As long weekend revelers across Canada throw steaks and sausages on the grill, Dr. Mark Post was cooking up something different: a hamburger made of animal stem cells, grown in his lab at Maastricht University in the Netherlands.
The one little five-ounce patty took him years to perfect, at a cost of 300,000 euros, or more than $409,500 (donated by an anonymous investor), making it what must be the most expensive and labour-intensive sandwich patty in history. Some doubted it could be done. As the burger was unveiled in London—then bitten, chewed, swallowed and consumed, for all the world to see—Post’s burger was redefining “meat” as we know it. This is the food of the future.
Post, a medical doctor, has been attempting to create tissues in the lab for almost a decade. The applications are huge: engineered human tissues could be used to test drugs, for example, or to treat many diseases where the body wastes away.
To Post, the “food application” started out as an interesting side project, one that soon stole the spotlight from his other work. Meat for consumption is “in theory, much easier to grow,” he told Maclean’s in an interview in 2012. “The tissue does not need to physically integrate into the body. I considered it a closer goal to reach,” he says, “and a very important one.”
Indeed, the global appetite for meat is growing.
Livestock production already takes up 30 per cent of the land surface on our planet, says a 2006 United Nations report, producing more greenhouse gas emissions than all our cars and trucks, combined. According to Patrick O. Brown of Stanford University, eating one four-ounce hamburger is the equivalent of leaving a bathroom faucet running round-the-clock for a week. Developing nations are increasingly emulating the meat-heavy Western diet, and it isn’t sustainable. “We are heading towards a meat shortage worldwide,” Post says. Instead of producing beef, pork and poultry on massive industrial farms, in the near future, he predicts, we’ll be growing it in factories. And while this first hamburger was incredibly expensive to make, as techniques are perfected and lab-grown stem-cell burgers can be mass-produced, the cost will go down; one day it could be lower than the price of traditionally raised meat, which is expected to rise.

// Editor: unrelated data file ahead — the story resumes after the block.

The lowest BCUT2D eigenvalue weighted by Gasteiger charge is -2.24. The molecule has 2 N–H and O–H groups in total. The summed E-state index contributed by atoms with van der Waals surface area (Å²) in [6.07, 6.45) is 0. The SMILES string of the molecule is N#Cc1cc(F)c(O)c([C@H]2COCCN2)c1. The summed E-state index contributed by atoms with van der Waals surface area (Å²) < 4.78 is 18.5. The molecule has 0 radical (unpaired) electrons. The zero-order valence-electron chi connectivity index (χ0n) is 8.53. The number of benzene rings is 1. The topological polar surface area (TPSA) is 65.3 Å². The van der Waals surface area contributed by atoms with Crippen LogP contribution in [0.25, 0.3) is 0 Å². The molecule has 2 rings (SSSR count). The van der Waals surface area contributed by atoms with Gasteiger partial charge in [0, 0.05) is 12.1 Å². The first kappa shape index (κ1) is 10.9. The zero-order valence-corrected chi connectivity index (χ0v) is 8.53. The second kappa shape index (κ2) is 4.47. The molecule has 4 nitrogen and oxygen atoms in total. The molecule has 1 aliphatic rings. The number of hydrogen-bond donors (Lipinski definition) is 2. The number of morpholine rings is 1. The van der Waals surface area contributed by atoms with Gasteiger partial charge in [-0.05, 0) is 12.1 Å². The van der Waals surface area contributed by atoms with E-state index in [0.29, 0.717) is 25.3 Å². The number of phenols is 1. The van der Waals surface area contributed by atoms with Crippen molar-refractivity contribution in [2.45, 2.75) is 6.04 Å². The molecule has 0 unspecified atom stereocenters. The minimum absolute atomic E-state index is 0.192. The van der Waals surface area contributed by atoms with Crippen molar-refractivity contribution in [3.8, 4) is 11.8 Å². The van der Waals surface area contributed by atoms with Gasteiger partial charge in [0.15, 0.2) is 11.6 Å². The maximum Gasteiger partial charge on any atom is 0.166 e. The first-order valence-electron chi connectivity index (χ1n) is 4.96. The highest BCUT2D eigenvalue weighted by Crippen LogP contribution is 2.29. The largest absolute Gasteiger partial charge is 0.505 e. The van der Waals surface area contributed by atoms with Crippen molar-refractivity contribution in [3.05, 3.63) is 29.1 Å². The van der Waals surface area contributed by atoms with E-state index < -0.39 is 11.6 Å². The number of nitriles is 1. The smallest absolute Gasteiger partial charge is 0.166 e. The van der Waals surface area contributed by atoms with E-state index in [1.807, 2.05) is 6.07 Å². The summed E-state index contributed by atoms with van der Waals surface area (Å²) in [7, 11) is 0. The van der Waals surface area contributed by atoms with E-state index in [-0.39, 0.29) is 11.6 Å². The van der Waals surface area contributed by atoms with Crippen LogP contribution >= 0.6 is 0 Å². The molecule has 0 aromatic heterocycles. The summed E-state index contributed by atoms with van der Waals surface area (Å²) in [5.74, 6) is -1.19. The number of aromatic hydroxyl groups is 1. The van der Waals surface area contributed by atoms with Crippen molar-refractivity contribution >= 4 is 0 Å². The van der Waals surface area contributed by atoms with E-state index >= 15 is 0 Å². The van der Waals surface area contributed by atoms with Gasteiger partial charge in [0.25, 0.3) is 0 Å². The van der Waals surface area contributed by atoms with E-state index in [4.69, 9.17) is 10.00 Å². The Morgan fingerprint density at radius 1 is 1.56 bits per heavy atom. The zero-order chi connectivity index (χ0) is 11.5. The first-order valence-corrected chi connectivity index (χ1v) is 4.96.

Of course, growing a minced hamburger patty—let alone a dense, fat-marbled steak—isn’t a simple task. Post and his team harvested stem cells from a cow’s muscle tissue, and bathed them in a special formula of nutrients. As these cells start to differentiate into muscle cells, they’re hooked to attachment points (Post has used Velcro) to create tiny strips of tissue, like a tendon. Eventually, they start to contract on their own. “The downside for animal lovers is that you still need animals,” a donor herd to provide stem cells, Post says. But compared to factory farming today, the number would be very small. If we grew all our meat in a lab, Post believes, the number of livestock worldwide could be reduced by a factor of one million—the equivalent of reducing 10 billion livestock animals on the planet to 10,000. This would free up land, water, and other resources, while making sure remaining livestock didn’t “suffer a death fraught with the issues of large-scale slaughter.”
Other than Post, only a handful of scientists are working on lab-grown meat; others believe the future lies in plant-based substitutes, ones so good they could fool even the most discerning palate, although Post maintains that we humans will always have an appetite for the real thing.
“Worldwide, the meat-eater population is going to grow. There’s no doubt about that,” he says.
Post’s hamburger is a powerful proof of concept, an important first step. Now we must unravel the implications of this one burger—for science, for health care, and for the food supply that feeds everyone on the planet.